More on sponges
from NOBEL INTENT
Our cousin, the sponge. Elaborate multicellular organisms such as us humans require a careful choreography of signaling to generate all the specialized cell types that make up our various organs, and adhesion molecules to hold them together once they're generated. But multicellularity exists across a bit of a spectrum. There are organisms that form aggregates of identical cells, others that can exist both as free living cells or collections of cells that can specialize, and organisms such as sponges, which have specialized cells that are not organized into distinct tissues. Is there any clear dividing line on the evolutionary path that led to us bilateral animals?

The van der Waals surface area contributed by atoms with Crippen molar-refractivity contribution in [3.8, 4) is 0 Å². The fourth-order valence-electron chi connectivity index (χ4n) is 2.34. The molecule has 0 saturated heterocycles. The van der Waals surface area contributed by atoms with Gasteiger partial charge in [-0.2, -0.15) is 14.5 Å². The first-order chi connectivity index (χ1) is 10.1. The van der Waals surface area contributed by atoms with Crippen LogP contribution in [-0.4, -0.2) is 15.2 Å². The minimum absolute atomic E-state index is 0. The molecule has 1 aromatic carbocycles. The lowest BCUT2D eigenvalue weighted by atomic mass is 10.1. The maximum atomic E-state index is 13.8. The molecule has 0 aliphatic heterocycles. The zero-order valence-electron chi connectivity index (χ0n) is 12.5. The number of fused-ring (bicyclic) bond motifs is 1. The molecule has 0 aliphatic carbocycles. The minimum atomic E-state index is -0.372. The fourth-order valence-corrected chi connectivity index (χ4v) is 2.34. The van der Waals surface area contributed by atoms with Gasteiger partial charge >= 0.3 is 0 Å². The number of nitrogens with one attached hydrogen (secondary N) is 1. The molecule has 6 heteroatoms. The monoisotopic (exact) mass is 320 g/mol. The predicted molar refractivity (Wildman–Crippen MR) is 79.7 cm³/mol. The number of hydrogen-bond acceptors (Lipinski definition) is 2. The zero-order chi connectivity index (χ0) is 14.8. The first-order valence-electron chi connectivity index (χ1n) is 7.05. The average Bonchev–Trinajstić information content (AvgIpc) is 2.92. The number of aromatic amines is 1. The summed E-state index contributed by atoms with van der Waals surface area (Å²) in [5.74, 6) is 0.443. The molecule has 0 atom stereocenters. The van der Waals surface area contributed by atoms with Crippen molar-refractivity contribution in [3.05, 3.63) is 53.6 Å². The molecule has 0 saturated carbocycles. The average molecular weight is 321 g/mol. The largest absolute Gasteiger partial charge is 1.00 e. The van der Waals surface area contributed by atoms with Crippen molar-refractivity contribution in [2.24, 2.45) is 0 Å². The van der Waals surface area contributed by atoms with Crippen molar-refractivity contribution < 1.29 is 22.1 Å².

A paper in PNAS argues that the answer is yes, and it suggests that we and the sponges fall on the same side of that line. The researchers used a series of completed animal genome sequences to look for cell signaling and adhesion genes, and found that most were distributed throughout all animals. They also looked in yeast, which are unicellular, and slime molds, which can exist as amoebas or in a group with specialized cells. They had almost none of these genes. They then searched a sponge genome, and found that they clearly grouped with the rest of the multicellular animals: in case after case, they had the genes that help us organize our multicellular existence. This also indicates that the genetic raw material for organizing diverse body forms goes back to well before the Cambrian.